No longer can I focus on the traditional means of garnering a return on an indie film. The old model of taking your film to a festival, hiring domestic and foreign sales agents, selling your film through their efforts and overseeing a release by the distributors who buy the film is no longer realistic -- even for the most successful festival pieces.
I am putting much more emphasis on the creative team and the validity of the project as well as the grassroots efforts we will make in building an audience. Sponsorships from organizations and companies are going to be very important to explore. Instead of relying on distributors to release your film. We need to rely on ourselves to create the best overall plan for the release and find the means ourselves to get the film in front of an audience.
The onus is on the filmmakers' shoulders now more than ever. And if any of you are like me, you're propensity is for the creative, but we need to focus just as much on the sales/publicity/marketing/distribution side as we do story. And that is exactly what I am doing.
I consider sales and distribution to be just as challenging and take just as much time and energy as finding the financing for my film. It sounds incredibly overwhelming and it is. The more the responsibility of knowing how to be an expert in every facet of making and selling a film, the greater the stress and time commitment a producer experiences.
The producer credit needs greater protection now more than ever! Shockingly, I still experience others trying to take a producer credit when it's not deserved -- going so far as telling others they are a producer on the film, even when their deals state another title. That needs to stop.
Producers need to build support systems as they navigate the new world of indie distribution. I see a huge need for indie film distribution consultants -- people whose sole purpose is to guide producers through a successful self-release of a film. It's just too hard and inefficient to be all things to all people. We producers need support as the weight of their films' needs continue to increase. Let's take it all one day at at time and we will get there.
Are you going to raise finance, as part of your budget, to pay for some distribution?
Nicely stated. I'm going to pass this on to our entertainment lawyer, since he might be a good distrib consultant.
Yes, I'm going to have preserve some money for distribution but it can't be the kind of figures that are ideal. Instead it's going to have be a lot of grassroots promotion with funds preserved for absolute essentials that cannot be avoided.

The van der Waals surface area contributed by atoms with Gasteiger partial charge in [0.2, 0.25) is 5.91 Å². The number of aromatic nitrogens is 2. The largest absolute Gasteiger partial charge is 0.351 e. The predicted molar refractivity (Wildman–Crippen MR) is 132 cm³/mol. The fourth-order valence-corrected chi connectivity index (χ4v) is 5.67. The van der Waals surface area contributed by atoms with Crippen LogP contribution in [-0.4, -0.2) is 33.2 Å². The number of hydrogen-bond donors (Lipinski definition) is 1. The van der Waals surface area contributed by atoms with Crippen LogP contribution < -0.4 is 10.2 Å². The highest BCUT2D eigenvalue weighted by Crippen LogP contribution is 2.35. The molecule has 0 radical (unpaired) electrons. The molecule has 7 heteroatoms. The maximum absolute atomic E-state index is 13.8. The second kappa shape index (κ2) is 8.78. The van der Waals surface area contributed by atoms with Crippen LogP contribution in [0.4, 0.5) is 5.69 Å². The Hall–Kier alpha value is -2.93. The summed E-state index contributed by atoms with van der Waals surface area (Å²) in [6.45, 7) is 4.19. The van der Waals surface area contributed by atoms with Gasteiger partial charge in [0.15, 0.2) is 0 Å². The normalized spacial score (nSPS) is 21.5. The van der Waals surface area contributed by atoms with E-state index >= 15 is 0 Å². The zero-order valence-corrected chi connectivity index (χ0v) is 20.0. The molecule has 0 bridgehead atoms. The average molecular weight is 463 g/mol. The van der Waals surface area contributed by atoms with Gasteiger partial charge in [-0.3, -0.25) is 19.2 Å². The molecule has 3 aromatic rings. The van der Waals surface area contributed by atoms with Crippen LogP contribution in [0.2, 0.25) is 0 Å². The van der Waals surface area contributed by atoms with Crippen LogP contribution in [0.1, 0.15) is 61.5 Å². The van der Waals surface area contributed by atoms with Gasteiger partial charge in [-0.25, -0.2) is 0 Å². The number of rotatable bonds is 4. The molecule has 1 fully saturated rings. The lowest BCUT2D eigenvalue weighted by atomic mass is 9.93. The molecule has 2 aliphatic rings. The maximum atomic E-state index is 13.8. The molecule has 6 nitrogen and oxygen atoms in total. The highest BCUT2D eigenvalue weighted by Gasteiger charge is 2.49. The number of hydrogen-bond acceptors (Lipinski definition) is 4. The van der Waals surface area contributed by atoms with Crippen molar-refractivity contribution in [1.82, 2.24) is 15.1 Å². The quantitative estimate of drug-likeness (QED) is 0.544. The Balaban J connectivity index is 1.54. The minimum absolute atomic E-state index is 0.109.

Hi Jane, I hope you have checked out Jon Reiss' new book Think Outside the Box Office which covers all of what you are trying to do. It is the new resource book for indie producers of all kinds of media (feature, shorts, webisodes, transmedia)who are taking control of their own distribution strategies. You can check it out on his site www.thinkoutsidetheboxoffice.com
He has been making the rounds being interviewed on various online platforms such as Rex Sikes Movie Beat, Film Courage and Film Snobbery and he will be speaking at the Filmmaker Summit this weekend at Slamdance. This Summit will be available for streaming through LiveStream on the internet. I hope you will tune in, very important people in the indie field will be addressing the most pressing issues for independents. The Summit will air from 11am-2pm MT. Hope this info is useful to you.
Thanks for sharing this, Jane. I recently started a book publishing company, and I'm finding the same things...old models don't work...my first love is the creative process, but I spend as much if not more time on marketing and PR. That's just the way it is. Good luck with your biz plan!
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For us, our first feature did not initially pick up a deal. So we had to take a plan B and start marketing and selling online.
Now some time has passed - and I've learned a lot about the process. We have garnered some favorable results. And now, with a revenue history - suddenly calls from traditional distributors are starting to circle back.
It is both odd and understandable. A movie with a track record, no matter what scale is still a track record. This creates an environment for a less risky deal.
The thing is, when you create a stream of income, you wonder if a traditional distribution deal can improve the bottom line, or dilute or deteriorate your efforts.
Much of what we learned from this will be with me for all subsequent projects. There are several things we all need to do (in terms of marketing) in the prep phase.
This again is what I call the plan B approach to selling your movie. But as technology makes an even greater shift into new sales channels, the plan B might just become part of the business plan.
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